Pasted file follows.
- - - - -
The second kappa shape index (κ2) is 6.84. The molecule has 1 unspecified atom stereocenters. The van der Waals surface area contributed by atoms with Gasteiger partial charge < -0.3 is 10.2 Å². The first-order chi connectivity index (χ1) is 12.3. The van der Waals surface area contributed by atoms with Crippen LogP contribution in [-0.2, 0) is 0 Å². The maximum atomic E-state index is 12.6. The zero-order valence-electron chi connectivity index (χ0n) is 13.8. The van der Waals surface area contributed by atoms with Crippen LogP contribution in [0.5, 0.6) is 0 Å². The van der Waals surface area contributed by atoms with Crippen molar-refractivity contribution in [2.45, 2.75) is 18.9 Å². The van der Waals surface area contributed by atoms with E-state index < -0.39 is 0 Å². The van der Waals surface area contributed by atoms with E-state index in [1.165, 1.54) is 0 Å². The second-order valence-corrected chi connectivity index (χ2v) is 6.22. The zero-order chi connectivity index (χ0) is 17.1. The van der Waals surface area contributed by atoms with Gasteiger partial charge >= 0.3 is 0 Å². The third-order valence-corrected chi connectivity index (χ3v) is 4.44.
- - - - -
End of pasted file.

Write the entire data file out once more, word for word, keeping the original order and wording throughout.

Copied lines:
The second kappa shape index (κ2) is 6.84. The molecule has 1 unspecified atom stereocenters. The van der Waals surface area contributed by atoms with Gasteiger partial charge < -0.3 is 10.2 Å². The first-order chi connectivity index (χ1) is 12.3. The van der Waals surface area contributed by atoms with Crippen LogP contribution in [-0.2, 0) is 0 Å². The maximum atomic E-state index is 12.6. The zero-order valence-electron chi connectivity index (χ0n) is 13.8. The van der Waals surface area contributed by atoms with Crippen LogP contribution in [0.5, 0.6) is 0 Å². The van der Waals surface area contributed by atoms with Crippen molar-refractivity contribution in [2.45, 2.75) is 18.9 Å². The van der Waals surface area contributed by atoms with E-state index < -0.39 is 0 Å². The van der Waals surface area contributed by atoms with E-state index in [1.165, 1.54) is 0 Å². The second-order valence-corrected chi connectivity index (χ2v) is 6.22. The zero-order chi connectivity index (χ0) is 17.1. The van der Waals surface area contributed by atoms with Gasteiger partial charge >= 0.3 is 0 Å². The third-order valence-corrected chi connectivity index (χ3v) is 4.44.